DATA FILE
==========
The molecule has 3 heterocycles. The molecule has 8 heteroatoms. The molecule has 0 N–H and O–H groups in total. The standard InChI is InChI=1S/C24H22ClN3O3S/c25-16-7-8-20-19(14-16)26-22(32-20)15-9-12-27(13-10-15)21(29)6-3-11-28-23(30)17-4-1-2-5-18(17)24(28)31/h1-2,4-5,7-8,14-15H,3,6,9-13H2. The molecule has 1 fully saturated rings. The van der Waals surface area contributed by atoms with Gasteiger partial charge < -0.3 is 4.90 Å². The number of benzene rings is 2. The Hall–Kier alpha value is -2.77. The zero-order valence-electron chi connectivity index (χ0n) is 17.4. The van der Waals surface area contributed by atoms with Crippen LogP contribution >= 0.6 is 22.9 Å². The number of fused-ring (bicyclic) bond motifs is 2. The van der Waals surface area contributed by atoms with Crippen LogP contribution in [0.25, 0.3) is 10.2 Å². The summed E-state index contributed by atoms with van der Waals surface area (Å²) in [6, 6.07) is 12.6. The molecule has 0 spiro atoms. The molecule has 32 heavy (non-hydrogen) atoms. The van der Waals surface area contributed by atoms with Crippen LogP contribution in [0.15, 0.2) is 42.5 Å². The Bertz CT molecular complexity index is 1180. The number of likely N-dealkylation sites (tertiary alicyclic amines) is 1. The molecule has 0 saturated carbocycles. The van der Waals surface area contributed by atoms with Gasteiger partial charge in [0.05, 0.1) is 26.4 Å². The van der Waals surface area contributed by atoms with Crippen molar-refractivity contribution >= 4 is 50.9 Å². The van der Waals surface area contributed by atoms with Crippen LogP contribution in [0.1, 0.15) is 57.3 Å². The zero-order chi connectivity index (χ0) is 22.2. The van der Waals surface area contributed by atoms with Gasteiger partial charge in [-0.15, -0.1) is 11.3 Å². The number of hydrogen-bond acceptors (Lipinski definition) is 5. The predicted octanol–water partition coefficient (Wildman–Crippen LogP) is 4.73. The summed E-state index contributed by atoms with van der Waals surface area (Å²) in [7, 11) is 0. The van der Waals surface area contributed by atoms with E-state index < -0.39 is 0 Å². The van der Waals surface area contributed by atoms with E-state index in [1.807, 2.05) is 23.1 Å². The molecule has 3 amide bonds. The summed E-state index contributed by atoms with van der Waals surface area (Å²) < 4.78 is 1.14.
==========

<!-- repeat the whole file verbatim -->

The molecule has 3 heterocycles. The molecule has 8 heteroatoms. The molecule has 0 N–H and O–H groups in total. The standard InChI is InChI=1S/C24H22ClN3O3S/c25-16-7-8-20-19(14-16)26-22(32-20)15-9-12-27(13-10-15)21(29)6-3-11-28-23(30)17-4-1-2-5-18(17)24(28)31/h1-2,4-5,7-8,14-15H,3,6,9-13H2. The molecule has 1 fully saturated rings. The van der Waals surface area contributed by atoms with Gasteiger partial charge < -0.3 is 4.90 Å². The number of benzene rings is 2. The Hall–Kier alpha value is -2.77. The zero-order valence-electron chi connectivity index (χ0n) is 17.4. The van der Waals surface area contributed by atoms with Crippen LogP contribution >= 0.6 is 22.9 Å². The number of fused-ring (bicyclic) bond motifs is 2. The van der Waals surface area contributed by atoms with Crippen LogP contribution in [0.25, 0.3) is 10.2 Å². The summed E-state index contributed by atoms with van der Waals surface area (Å²) in [6, 6.07) is 12.6. The molecule has 0 spiro atoms. The molecule has 32 heavy (non-hydrogen) atoms. The van der Waals surface area contributed by atoms with Crippen LogP contribution in [0.15, 0.2) is 42.5 Å². The Bertz CT molecular complexity index is 1180. The number of likely N-dealkylation sites (tertiary alicyclic amines) is 1. The molecule has 0 saturated carbocycles. The van der Waals surface area contributed by atoms with Gasteiger partial charge in [0.05, 0.1) is 26.4 Å². The van der Waals surface area contributed by atoms with Crippen molar-refractivity contribution >= 4 is 50.9 Å². The van der Waals surface area contributed by atoms with Crippen LogP contribution in [0.1, 0.15) is 57.3 Å². The zero-order chi connectivity index (χ0) is 22.2. The van der Waals surface area contributed by atoms with Gasteiger partial charge in [-0.15, -0.1) is 11.3 Å². The number of hydrogen-bond acceptors (Lipinski definition) is 5. The predicted octanol–water partition coefficient (Wildman–Crippen LogP) is 4.73. The summed E-state index contributed by atoms with van der Waals surface area (Å²) in [7, 11) is 0. The van der Waals surface area contributed by atoms with E-state index < -0.39 is 0 Å². The van der Waals surface area contributed by atoms with E-state index in [1.807, 2.05) is 23.1 Å². The molecule has 3 amide bonds. The summed E-state index contributed by atoms with van der Waals surface area (Å²) < 4.78 is 1.14.